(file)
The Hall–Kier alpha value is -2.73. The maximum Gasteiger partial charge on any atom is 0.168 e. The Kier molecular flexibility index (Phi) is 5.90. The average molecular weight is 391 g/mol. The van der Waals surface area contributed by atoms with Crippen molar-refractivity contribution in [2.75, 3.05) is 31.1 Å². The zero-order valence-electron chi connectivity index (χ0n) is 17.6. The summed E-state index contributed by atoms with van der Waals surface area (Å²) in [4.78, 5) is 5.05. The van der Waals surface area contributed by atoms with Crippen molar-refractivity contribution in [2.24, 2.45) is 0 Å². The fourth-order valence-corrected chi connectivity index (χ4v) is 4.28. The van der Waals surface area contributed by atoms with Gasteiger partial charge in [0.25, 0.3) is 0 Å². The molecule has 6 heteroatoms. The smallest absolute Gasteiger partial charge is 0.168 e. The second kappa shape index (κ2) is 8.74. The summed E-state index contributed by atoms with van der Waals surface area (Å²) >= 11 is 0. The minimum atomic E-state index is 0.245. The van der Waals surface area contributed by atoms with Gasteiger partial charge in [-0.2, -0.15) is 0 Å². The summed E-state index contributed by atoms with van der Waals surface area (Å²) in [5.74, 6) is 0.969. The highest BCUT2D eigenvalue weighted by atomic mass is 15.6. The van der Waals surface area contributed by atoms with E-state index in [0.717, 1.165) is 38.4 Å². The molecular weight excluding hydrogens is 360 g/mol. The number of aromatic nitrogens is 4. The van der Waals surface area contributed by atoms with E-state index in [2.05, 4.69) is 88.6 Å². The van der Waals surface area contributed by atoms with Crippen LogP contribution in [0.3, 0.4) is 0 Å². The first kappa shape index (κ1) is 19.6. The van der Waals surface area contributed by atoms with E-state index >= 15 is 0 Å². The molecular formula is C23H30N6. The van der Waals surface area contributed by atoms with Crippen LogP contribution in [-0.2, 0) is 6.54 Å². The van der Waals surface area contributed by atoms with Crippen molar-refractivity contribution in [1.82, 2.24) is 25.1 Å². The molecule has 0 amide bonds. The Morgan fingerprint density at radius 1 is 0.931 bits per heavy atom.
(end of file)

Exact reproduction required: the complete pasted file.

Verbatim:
The Hall–Kier alpha value is -2.73. The maximum Gasteiger partial charge on any atom is 0.168 e. The Kier molecular flexibility index (Phi) is 5.90. The average molecular weight is 391 g/mol. The van der Waals surface area contributed by atoms with Crippen molar-refractivity contribution in [2.75, 3.05) is 31.1 Å². The zero-order valence-electron chi connectivity index (χ0n) is 17.6. The summed E-state index contributed by atoms with van der Waals surface area (Å²) in [4.78, 5) is 5.05. The van der Waals surface area contributed by atoms with Crippen molar-refractivity contribution in [2.24, 2.45) is 0 Å². The fourth-order valence-corrected chi connectivity index (χ4v) is 4.28. The van der Waals surface area contributed by atoms with Gasteiger partial charge in [0.25, 0.3) is 0 Å². The molecule has 6 heteroatoms. The smallest absolute Gasteiger partial charge is 0.168 e. The second kappa shape index (κ2) is 8.74. The summed E-state index contributed by atoms with van der Waals surface area (Å²) >= 11 is 0. The minimum atomic E-state index is 0.245. The van der Waals surface area contributed by atoms with Gasteiger partial charge in [-0.2, -0.15) is 0 Å². The summed E-state index contributed by atoms with van der Waals surface area (Å²) in [5.74, 6) is 0.969. The highest BCUT2D eigenvalue weighted by atomic mass is 15.6. The van der Waals surface area contributed by atoms with E-state index in [0.717, 1.165) is 38.4 Å². The molecular weight excluding hydrogens is 360 g/mol. The number of aromatic nitrogens is 4. The van der Waals surface area contributed by atoms with E-state index in [2.05, 4.69) is 88.6 Å². The van der Waals surface area contributed by atoms with Crippen LogP contribution in [0.3, 0.4) is 0 Å². The first kappa shape index (κ1) is 19.6. The van der Waals surface area contributed by atoms with E-state index >= 15 is 0 Å². The molecular formula is C23H30N6. The van der Waals surface area contributed by atoms with Crippen LogP contribution in [-0.2, 0) is 6.54 Å². The van der Waals surface area contributed by atoms with Crippen molar-refractivity contribution in [1.82, 2.24) is 25.1 Å². The molecule has 0 amide bonds. The Morgan fingerprint density at radius 1 is 0.931 bits per heavy atom.